Mortgage rates continue to climb and many predict that this will lead to cooling housing markets across the country as home buying becomes less affordable. If you’re on the market for a home, and you have the flexibility of remote work, there are still major urban centers where you can buy a home for less than $225,000. We outline some of the most appealing ones below. (See the lowest mortgage rates you may qualify for here.)
If you want to be in the northeast: Philadelphia
Located roughly 97 miles south of New York, Philadelphia is close enough to Manhattan that some people commute between the two cities every day. Philadelphia has plenty to offer all on its own, however. Best known as the place where the US Constitution was written in 1787, Philadelphia is a thriving metropolis with state of the art museums, including the Philadelphia Museum of Art and the Barnes Foundation, as well as the Walnut Street Theatre, the oldest continually operating theatre in the United States. Spend your weekends at the plethora of cultural spaces and parks by the Delaware River, including the Cherry Street Pier and the recently opened Delaware River Trail. Philadelphia has plenty of options for foodies, including Vernick Food & Drink, which is run by a chef trained by Jean-Georges Vongrichts and Morimoto, which showcases Japanese cuisine. Best of all, real estate is still relatively affordable in Philadelphia. For less than $225,000, you can buy this three-bedroom in a neighborhood near the Delaware River, or this recently renovated row home across from a playground.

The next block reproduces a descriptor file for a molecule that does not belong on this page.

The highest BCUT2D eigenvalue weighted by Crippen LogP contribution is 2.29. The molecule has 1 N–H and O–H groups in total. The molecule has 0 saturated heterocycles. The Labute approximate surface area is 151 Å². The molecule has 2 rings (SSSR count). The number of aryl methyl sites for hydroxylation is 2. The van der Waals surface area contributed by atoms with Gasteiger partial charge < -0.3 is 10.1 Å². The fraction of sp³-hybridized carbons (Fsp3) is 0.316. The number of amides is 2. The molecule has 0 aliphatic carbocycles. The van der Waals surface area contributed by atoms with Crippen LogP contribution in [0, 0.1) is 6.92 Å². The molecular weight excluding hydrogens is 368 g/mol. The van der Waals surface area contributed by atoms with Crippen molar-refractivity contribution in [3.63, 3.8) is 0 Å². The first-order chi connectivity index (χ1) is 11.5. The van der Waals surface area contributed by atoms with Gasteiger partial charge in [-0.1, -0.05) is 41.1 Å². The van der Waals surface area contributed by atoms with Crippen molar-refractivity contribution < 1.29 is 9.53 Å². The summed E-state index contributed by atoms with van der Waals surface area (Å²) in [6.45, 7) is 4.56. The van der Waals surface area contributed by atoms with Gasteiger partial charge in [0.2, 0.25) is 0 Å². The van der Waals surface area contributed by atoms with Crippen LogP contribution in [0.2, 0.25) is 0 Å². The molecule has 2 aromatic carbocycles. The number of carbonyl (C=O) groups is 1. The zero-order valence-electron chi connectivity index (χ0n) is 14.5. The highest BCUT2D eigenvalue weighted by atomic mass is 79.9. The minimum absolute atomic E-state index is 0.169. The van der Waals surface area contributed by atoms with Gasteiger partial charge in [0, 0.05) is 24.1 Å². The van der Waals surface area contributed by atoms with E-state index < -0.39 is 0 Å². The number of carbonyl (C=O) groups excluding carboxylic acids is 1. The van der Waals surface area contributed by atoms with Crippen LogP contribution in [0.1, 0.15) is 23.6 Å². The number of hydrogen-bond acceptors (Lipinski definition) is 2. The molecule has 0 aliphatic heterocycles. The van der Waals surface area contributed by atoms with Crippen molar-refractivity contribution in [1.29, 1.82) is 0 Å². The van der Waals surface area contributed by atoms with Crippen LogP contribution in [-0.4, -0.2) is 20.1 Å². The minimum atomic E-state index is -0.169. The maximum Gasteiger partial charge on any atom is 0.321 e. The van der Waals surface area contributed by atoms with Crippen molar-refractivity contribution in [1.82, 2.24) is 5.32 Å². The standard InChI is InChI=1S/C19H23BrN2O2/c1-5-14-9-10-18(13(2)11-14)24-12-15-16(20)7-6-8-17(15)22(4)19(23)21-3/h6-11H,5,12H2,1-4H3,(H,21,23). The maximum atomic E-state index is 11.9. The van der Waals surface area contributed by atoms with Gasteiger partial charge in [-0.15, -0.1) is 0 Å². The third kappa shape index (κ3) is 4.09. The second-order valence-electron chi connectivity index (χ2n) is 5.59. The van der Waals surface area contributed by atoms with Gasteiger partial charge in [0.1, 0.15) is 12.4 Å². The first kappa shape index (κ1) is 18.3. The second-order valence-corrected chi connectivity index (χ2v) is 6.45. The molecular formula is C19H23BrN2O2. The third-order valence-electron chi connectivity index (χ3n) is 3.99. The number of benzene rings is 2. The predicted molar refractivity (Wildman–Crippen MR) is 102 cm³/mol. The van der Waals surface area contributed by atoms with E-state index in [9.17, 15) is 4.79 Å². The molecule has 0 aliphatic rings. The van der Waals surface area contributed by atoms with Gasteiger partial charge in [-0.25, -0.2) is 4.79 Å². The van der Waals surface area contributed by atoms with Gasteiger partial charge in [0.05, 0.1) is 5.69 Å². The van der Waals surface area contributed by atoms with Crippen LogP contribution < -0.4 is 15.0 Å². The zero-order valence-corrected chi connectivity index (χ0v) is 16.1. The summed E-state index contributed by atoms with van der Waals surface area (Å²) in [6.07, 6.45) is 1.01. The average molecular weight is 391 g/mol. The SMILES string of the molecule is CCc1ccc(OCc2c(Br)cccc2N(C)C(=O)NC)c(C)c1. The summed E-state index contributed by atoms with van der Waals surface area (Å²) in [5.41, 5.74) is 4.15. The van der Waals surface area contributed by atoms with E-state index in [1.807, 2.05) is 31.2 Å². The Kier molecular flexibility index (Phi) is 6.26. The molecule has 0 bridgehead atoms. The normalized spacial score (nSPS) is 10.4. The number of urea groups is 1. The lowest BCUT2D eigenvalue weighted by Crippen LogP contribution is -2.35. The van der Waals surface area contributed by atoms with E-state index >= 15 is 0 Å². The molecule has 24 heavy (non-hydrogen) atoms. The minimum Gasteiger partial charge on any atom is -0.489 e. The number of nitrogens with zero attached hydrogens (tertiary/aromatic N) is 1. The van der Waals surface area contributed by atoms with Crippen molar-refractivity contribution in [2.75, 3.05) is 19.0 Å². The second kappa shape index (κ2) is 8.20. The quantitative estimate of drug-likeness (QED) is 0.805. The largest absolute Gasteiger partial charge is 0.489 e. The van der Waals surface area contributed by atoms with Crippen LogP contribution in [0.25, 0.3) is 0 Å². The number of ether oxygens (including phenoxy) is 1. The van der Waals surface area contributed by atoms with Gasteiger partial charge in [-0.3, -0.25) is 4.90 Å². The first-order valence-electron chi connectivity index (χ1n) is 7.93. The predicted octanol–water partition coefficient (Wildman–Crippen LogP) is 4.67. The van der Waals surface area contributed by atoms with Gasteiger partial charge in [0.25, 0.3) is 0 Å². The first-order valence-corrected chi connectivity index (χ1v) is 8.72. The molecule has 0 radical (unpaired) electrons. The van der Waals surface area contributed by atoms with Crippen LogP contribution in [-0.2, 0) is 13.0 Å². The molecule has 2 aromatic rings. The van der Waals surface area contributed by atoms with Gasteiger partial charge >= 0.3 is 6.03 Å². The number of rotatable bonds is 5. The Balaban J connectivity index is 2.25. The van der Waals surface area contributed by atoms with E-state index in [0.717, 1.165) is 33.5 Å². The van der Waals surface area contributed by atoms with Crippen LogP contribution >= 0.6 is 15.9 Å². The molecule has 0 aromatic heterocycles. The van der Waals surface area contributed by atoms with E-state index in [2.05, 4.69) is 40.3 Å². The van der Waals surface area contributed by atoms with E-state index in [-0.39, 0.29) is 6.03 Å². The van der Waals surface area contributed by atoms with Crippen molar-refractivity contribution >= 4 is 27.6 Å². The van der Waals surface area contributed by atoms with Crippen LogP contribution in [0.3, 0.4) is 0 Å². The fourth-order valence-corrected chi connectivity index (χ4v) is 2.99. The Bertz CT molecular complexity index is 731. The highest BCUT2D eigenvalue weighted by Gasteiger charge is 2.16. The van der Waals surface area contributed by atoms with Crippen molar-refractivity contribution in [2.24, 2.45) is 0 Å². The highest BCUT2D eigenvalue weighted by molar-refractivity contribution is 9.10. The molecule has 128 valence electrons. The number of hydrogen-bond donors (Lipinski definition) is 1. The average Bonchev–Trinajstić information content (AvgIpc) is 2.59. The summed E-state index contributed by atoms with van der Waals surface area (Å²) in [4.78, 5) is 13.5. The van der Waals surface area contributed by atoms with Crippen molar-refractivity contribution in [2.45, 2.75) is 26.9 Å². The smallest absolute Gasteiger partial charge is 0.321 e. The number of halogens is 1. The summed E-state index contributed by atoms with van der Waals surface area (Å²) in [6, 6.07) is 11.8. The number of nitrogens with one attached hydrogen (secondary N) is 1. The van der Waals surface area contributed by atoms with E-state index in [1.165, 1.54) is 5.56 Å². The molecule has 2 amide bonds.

Average home value: $235,953
Cost of living: 1.2% higher than the US average
If you want a city surrounded by natural beauty: Louisville, Kentucky
Known as the home of the Kentucky Derby, and the birthplace of Muhammad Ali, Louisville is also home to Old Louisville, the largest Victorian architecture district in the United States. Located on the Ohio River about 100 miles southwest of Cincinnati, Louisville is surrounded by a lot of natural beauty, including Fairmount Falls and the Jefferson Memorial Forest, the largest municipally-owned urban forest in the United States. Spend your weekends strolling past the stately Victorian mansions in Old Louisville, going on tours of local bourbon distilleries or taking in a game with the Louisville Bats, the area’s minor league baseball team. Try local specialties including the Hot Brown Sandwich and the Mint Julep at one of the city’s 2,500 restaurants, including the James Beard nominated Seviche and Holly Hill Inn. A budget of $225,000 will give you many options, including this brand new three-bedroom home, this spacious three-bedroom brick home on a corner lot or this recently remodeled house with a detached garage.
Average home value: $232,705
Cost of living: 11.6% lower than the US average
See the lowest mortgage rates you may qualify for here.
If you have a family: Indianapolis, Indiana